Tuesday 9 May 2017


Installation art is said to have its discreet origins in the 1960's, with the environments of Allen Kaprow and later with the minimal interventions of people like Donald Judd.
Although this does not seem to make any historical sense, as one could say that all the common elements of what is called installation art are already present in Marcel Duchamps Twelve Hundred Coal Bags Suspended from the Ceiling over a Stove from 1938, or Kurt Schwitters Merzbau from earlier in the same decade. Before that, there is El Lissitzky's Proun Room and before that there exists the Peacock Room, finished in 1877 by James McNeill Whistler. But the retracing of installation art's history doesn't stop there. If one is willing to accept the definition of installation art as dealing with the specifics of space, then Bernini and Michelangelo did this all the time, most notably in L'Estasi di Santa Teresa and the Sistine chapel, respectively.
But why stop at the specific western history of art? The famous terracotta army of Qin Shi Huang seems to perfectly fit the description, as does the pyramid of Giza and even the cave paintings in Lascaux. In fact, 'installation art' in the commonly attributed definition is hardly novel at all and seems, if anything, to predate any other kind of art.

Yet it is also true that the term installation art didn't surface until the late 1960's and early 1970's. So the rise of installation art must not be linked to a change in art, but a change in something else. I believe this something else is the practice of publishing art. Up until the 1950's and 60's, it was common for publications on art to mask out unwanted background clutter and print only the singular object. This means that for a painting the frame would not be shown and a sculpture would seemingly float in mid air. This practice works fine for something like Degas' Petit Danseuse or Lissitsky's Proun room, where the structure is equal to the work, but it is wholly inadequate to correctly interpret a stack by Donald Judd.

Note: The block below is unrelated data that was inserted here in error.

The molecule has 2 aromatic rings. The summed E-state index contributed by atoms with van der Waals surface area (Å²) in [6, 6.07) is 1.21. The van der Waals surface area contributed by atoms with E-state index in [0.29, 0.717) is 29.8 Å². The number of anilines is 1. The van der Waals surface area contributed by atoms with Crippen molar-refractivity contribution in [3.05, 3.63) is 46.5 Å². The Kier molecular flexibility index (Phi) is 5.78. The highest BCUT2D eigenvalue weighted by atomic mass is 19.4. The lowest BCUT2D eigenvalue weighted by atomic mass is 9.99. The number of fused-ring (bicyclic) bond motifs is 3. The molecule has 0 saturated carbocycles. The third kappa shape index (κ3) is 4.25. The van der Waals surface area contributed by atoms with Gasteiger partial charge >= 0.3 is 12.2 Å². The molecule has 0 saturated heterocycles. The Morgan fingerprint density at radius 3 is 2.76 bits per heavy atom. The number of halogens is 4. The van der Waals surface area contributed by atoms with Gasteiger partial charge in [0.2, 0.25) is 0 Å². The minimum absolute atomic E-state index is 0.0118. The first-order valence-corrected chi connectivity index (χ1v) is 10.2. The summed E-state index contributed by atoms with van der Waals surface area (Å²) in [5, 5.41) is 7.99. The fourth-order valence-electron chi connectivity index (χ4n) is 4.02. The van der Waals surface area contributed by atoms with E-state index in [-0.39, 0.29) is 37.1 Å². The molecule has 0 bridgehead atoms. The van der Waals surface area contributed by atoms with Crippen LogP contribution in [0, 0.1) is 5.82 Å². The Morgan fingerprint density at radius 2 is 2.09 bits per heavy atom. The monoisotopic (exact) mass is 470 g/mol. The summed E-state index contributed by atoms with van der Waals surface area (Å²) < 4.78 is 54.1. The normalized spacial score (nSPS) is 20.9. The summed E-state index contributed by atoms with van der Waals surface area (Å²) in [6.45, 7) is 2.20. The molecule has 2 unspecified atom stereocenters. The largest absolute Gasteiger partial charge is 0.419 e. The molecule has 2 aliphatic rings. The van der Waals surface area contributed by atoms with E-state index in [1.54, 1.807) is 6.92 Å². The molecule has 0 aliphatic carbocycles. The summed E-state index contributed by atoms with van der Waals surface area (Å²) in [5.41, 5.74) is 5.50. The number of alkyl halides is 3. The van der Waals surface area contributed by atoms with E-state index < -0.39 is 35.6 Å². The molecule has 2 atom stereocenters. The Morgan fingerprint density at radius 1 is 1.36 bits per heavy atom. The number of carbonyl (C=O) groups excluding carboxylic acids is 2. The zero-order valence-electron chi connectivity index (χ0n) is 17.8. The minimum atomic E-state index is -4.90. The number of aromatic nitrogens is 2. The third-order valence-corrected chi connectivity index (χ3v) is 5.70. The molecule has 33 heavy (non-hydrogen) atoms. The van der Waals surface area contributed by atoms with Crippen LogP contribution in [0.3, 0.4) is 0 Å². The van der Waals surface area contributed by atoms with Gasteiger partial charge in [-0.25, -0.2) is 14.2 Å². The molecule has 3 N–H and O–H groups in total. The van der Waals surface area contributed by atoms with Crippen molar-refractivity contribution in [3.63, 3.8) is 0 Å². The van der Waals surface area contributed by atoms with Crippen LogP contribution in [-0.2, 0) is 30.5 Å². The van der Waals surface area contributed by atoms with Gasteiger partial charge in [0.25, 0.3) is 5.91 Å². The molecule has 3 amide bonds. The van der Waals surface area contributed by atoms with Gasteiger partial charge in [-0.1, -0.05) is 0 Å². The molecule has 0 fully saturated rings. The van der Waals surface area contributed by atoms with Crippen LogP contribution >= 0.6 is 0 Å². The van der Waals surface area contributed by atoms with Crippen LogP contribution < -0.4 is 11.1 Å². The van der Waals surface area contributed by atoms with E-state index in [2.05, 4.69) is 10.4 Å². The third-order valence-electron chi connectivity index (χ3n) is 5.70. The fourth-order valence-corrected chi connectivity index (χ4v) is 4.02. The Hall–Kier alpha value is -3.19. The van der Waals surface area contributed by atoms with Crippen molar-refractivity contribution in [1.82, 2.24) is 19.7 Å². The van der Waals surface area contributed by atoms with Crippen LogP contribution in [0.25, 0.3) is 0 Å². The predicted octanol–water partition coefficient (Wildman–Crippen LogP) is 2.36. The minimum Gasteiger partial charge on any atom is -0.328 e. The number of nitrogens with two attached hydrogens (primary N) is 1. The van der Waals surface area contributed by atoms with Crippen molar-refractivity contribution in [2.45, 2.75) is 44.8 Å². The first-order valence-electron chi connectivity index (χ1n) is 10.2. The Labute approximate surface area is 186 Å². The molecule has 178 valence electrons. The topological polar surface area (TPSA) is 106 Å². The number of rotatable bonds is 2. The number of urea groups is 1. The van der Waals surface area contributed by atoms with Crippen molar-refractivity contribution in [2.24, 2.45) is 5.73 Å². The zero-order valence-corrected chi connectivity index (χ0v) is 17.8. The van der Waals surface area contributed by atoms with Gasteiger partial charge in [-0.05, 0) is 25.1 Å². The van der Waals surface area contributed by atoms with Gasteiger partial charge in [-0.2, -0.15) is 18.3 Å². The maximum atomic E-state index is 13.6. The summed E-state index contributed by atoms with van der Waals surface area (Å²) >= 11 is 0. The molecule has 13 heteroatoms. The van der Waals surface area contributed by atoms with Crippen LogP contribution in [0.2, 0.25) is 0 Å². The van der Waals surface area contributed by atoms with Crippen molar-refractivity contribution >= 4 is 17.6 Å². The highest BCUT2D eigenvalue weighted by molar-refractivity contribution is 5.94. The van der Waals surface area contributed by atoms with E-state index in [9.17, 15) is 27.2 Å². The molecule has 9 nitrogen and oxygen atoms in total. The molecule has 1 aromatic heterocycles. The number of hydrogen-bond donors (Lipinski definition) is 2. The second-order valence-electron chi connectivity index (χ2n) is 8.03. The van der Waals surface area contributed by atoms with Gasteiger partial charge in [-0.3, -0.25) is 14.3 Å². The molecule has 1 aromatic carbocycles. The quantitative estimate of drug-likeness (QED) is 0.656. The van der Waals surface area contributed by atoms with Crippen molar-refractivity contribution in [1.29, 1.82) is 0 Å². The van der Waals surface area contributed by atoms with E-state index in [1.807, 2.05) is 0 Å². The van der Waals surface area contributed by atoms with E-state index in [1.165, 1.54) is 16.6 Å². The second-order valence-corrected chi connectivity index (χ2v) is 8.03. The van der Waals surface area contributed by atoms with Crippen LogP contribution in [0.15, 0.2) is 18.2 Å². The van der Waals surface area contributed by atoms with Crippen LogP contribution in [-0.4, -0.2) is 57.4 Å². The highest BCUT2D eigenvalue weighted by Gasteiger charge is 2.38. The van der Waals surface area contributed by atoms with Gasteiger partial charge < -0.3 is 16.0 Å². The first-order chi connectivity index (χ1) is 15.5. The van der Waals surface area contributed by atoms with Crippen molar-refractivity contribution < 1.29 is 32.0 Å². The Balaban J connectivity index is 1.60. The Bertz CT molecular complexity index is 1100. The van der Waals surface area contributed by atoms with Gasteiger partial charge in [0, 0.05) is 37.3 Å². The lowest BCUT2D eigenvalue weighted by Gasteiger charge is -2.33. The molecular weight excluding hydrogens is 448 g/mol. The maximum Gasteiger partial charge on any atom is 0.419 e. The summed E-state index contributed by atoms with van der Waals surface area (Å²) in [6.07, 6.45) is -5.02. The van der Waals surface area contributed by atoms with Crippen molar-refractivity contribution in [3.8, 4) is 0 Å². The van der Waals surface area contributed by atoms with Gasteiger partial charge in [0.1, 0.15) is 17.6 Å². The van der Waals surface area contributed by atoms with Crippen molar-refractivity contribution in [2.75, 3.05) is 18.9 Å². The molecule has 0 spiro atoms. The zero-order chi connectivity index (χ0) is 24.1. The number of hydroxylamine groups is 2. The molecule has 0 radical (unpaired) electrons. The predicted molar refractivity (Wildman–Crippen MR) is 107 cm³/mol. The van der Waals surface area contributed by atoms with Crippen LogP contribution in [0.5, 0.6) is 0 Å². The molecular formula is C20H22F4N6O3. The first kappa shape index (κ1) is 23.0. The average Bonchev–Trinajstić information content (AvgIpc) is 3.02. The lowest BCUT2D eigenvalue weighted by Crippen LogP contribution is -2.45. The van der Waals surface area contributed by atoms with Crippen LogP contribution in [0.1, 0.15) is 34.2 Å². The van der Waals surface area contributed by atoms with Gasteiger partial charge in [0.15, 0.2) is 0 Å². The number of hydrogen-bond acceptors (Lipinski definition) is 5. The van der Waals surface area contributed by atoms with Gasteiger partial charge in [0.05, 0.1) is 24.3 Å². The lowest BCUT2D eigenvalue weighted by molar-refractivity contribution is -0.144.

As you can see, environmental cues are absolutely necessary to make sense of a Stack in print. Yet to make clear that the work was not part of the architecture a caption was also needed: Installation view.
This period of the late 1960's was the first time when the word installation was directly linked to a certain kind of sculpture, one that could not be reproduced without including the geometry of the room it was presented in.
In the following decades, this original connotation was lost and all that remained was the idea of a 'new' art, installation art.

The persistence of this term without any associations to its reproductive origins seems to lie in the fact that in that era there was hardly any distinction made between an object and its representation. The inability to reconcile the two has since been given much more attention, but by then a strong belief in the false pretenses that surround the term had already been established.